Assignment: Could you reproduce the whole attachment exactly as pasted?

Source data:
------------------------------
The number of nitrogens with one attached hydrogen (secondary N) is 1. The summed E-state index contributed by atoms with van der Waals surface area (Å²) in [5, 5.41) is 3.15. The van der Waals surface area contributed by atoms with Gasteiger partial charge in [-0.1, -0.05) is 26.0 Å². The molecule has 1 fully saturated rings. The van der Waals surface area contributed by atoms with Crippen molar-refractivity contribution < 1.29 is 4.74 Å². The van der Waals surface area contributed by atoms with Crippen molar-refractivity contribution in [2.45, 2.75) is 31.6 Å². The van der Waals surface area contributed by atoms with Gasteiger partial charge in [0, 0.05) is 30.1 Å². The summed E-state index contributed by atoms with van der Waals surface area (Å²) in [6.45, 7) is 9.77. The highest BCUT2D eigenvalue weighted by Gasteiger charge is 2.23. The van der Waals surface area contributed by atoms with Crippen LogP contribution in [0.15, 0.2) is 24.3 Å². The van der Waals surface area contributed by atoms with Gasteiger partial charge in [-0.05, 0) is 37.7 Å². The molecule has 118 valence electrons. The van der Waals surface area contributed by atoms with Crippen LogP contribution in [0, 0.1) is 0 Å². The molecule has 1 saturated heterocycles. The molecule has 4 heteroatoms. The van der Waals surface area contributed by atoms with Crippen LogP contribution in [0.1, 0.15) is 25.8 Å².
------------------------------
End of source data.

The number of nitrogens with one attached hydrogen (secondary N) is 1. The summed E-state index contributed by atoms with van der Waals surface area (Å²) in [5, 5.41) is 3.15. The van der Waals surface area contributed by atoms with Gasteiger partial charge in [-0.1, -0.05) is 26.0 Å². The molecule has 1 fully saturated rings. The van der Waals surface area contributed by atoms with Crippen molar-refractivity contribution < 1.29 is 4.74 Å². The van der Waals surface area contributed by atoms with Crippen molar-refractivity contribution in [2.45, 2.75) is 31.6 Å². The van der Waals surface area contributed by atoms with Gasteiger partial charge in [0, 0.05) is 30.1 Å². The summed E-state index contributed by atoms with van der Waals surface area (Å²) in [6.45, 7) is 9.77. The highest BCUT2D eigenvalue weighted by Gasteiger charge is 2.23. The van der Waals surface area contributed by atoms with Crippen LogP contribution in [0.15, 0.2) is 24.3 Å². The van der Waals surface area contributed by atoms with Gasteiger partial charge in [-0.05, 0) is 37.7 Å². The molecule has 118 valence electrons. The van der Waals surface area contributed by atoms with Crippen LogP contribution in [0, 0.1) is 0 Å². The molecule has 1 saturated heterocycles. The molecule has 4 heteroatoms. The van der Waals surface area contributed by atoms with Crippen LogP contribution in [0.1, 0.15) is 25.8 Å².